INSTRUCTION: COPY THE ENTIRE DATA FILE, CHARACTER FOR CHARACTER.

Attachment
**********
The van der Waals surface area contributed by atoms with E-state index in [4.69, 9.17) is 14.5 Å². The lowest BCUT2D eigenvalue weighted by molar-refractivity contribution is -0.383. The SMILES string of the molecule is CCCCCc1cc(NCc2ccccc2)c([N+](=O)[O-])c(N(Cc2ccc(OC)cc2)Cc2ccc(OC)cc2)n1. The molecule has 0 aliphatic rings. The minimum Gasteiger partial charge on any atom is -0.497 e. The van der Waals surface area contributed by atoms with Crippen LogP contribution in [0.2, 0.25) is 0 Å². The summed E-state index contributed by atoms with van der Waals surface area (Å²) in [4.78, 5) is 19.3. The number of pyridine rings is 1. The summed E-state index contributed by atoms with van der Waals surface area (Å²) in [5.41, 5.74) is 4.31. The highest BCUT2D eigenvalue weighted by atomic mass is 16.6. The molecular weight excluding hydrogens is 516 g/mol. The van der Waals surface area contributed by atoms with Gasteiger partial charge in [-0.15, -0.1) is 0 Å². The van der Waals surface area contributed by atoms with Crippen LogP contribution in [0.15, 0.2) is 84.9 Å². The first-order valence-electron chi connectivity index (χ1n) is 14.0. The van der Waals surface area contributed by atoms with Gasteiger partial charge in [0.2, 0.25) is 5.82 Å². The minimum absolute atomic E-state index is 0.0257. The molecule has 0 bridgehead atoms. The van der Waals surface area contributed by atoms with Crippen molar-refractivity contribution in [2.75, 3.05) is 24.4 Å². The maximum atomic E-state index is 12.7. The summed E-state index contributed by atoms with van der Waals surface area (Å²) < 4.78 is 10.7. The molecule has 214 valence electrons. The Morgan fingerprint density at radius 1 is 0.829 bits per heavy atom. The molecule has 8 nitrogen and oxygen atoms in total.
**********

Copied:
The van der Waals surface area contributed by atoms with E-state index in [4.69, 9.17) is 14.5 Å². The lowest BCUT2D eigenvalue weighted by molar-refractivity contribution is -0.383. The SMILES string of the molecule is CCCCCc1cc(NCc2ccccc2)c([N+](=O)[O-])c(N(Cc2ccc(OC)cc2)Cc2ccc(OC)cc2)n1. The molecule has 0 aliphatic rings. The minimum Gasteiger partial charge on any atom is -0.497 e. The van der Waals surface area contributed by atoms with Crippen LogP contribution in [0.2, 0.25) is 0 Å². The summed E-state index contributed by atoms with van der Waals surface area (Å²) in [4.78, 5) is 19.3. The number of pyridine rings is 1. The summed E-state index contributed by atoms with van der Waals surface area (Å²) in [5.41, 5.74) is 4.31. The highest BCUT2D eigenvalue weighted by atomic mass is 16.6. The molecular weight excluding hydrogens is 516 g/mol. The van der Waals surface area contributed by atoms with Gasteiger partial charge in [-0.15, -0.1) is 0 Å². The van der Waals surface area contributed by atoms with Crippen LogP contribution in [0.15, 0.2) is 84.9 Å². The first-order valence-electron chi connectivity index (χ1n) is 14.0. The van der Waals surface area contributed by atoms with Gasteiger partial charge in [0.2, 0.25) is 5.82 Å². The minimum absolute atomic E-state index is 0.0257. The molecule has 0 bridgehead atoms. The van der Waals surface area contributed by atoms with Crippen molar-refractivity contribution in [2.75, 3.05) is 24.4 Å². The maximum atomic E-state index is 12.7. The summed E-state index contributed by atoms with van der Waals surface area (Å²) < 4.78 is 10.7. The molecule has 214 valence electrons. The Morgan fingerprint density at radius 1 is 0.829 bits per heavy atom. The molecule has 8 nitrogen and oxygen atoms in total.